Turns out the cave was discovered in the 1830s on the land of John Coffey, according to Uncovering PA, but the story of how it was found is unclear. People would climb down into the cave to explore occasionally until the land was leased about 100 years later and a small structure was built over the cave opening.

Keep ReadingShow less
via Pexels

A couple celebrates while packing their home.

One of the topics that we like to highlight on Upworthy is people who are redefining what it means to be in a relationship. Recently, we’ve shared the stories of platonic life partners, moms who work together as part of a “mommune” and a polyamorous family with four equally-committed parents.

A growing number of people are reevaluating traditional relationships and entering lifestyles that work for them instead of trying to fit into preexisting roles. It makes sense because the more lifestyle options that are available, the greater chance we have to be happy.

A recent trend in unconventional relationships is married couples "living apart together," or LATs as they are known among mental health professionals.

Actress Helena Bonham Carter and director Tim Burton, actress Gwyneth Paltrow and producer Brad Falchuk, and photographer Annie Leibovitz and activist Susan Sontag are all high-profile couples who’ve embraced the LAT lifestyle.

Keep ReadingShow less
Family

Professional tidier Marie Kondo says she's 'kind of given up' after having three kids

Hearing Kondo say, 'My home is messy,' is sparking joy for moms everywhere.

Marie Kondo playing with her daughters.

Marie Kondo's book, "The Life-Changing Art of Tidying Up," has repeatedly made huge waves around the world since it came out in 2010. From eliminating anything that didn't "spark joy" from your house to folding clothes into tiny rectangles and storing them vertically, the KonMari method of maintaining an organized home hit the mark for millions of people. The success of her book even led to two Netflix series.

It also sparked backlash from parents who insisted that keeping a tidy home with children was not so simple. It's one thing to get rid of an old sweater that no longer brings you joy. It's entirely another to toss an old, empty cereal box that sparks zero joy for you, but that your 2-year-old is inexplicably attached to.

To be fair, Kondo never forced her way into anyone's home and made them organize it her way. But also to be fair, she didn't have kids when she wrote her best-selling book on keeping a tidy home. The reality is that keeping a home organized and tidy with children living in it is a whole other ballgame, as Kondo has discovered now that she has three kids of her own.

Keep ReadingShow less
Pop Culture

YouTube star MrBeast sponsors 1,000 people's cataract surgery to help them see again

"I had never heard of MrBeast so I almost hung up. But gratefully did not hang up."

YouTube star sponsors 1,000 people's cataract surgery

Blindness touches people's lives around the world and YouTube star Jimmy Donaldson, more popularly known as MrBeast, is trying to do something about it. Donaldson made it his mission to help 1,000 people regain their eyesight with the help of Dr. Jeff Levenson, an ophthalmologist and surgeon in Jacksonville, Florida.

Levenson has been operating a program called "Gift of Sight" for over 20 years. The program provides free cataract surgery to uninsured people who are legally blind for free, so long as they meet certain criteria. Levenson had never heard of Donaldson, and he almost hung up on him when the YouTube star called to ask about a partnership.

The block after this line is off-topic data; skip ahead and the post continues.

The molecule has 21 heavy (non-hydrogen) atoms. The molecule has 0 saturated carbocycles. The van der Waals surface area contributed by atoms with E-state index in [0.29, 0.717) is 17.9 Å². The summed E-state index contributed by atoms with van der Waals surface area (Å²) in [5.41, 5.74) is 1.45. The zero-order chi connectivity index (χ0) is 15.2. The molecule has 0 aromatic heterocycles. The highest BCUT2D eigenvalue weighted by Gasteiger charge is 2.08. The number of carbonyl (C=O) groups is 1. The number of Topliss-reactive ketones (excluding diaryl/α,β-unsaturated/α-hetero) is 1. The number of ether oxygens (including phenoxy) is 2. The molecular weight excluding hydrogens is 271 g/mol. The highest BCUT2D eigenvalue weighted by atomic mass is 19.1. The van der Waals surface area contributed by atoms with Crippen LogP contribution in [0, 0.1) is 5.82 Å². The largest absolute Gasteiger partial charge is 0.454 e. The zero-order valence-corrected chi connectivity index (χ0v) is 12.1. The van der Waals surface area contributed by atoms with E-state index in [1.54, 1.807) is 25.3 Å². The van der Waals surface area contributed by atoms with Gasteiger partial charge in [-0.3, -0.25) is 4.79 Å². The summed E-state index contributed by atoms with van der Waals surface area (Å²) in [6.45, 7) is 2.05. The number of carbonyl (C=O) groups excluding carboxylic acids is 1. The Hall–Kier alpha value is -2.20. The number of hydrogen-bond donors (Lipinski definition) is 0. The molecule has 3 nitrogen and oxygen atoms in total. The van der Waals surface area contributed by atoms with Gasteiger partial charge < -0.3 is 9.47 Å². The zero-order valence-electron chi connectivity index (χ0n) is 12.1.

"I had never heard of MrBeast so I almost hung up. But gratefully did not hang up," Levenson told CNN.

After figuring out that Donaldson was indeed a real person who wanted to help others, the duo called around the Jacksonville area to determine the people who needed help the most. They got their list of clients from free clinics and homeless shelters, which covered the United States portion of the surgeries.

Keep ReadingShow less

A mom makes sensory sand by putting Cheerios in a blender.

A parenting influencer who goes by the name @ellethevirgo on TikTok has shared a brilliant hack that can turn a simple box of Cheerios into a fun sensory sand experience. The great part is that the sand is edible, so you don’t have to worry if your child puts some in their mouth, which they will inevitably do.

The recipe for Cheerios sensory sand is pretty simple:

Keep ReadingShow less

Gaël Monfils makes tennis a must-see.

Tennis isn't always the most entertaining sport to watch, especially if you're not particularly interested in seeing a ball get slapped across a net at 1,000,000 mph approximately 17,000 times. You could probably get whiplash or eye strain if you focused too hard on it. While some people love the sport, others need a little more than grunts and sneaker sounds to capture their attention.

If you're in the group of people who need to be entertained, look no further than Gaël Monfils, a professional French tennis player that has earned the nickname, "The Entertainer." Monfils turned pro in 2004 and has multiple championship matches under his belt, and yet he still takes the time to be...extra while playing.

In a compilation video uploaded to TikTok, we see the 36-year-old tennis player dancing after hitting the ball across the net just out of his opponent's reach. But of course, he also doesn't hit the ball like your average player, either. In one part of the video, Monfils jumps up extremely high and bicycle kicks as he hits the ball with his tongue hanging out of his mouth.

Keep ReadingShow less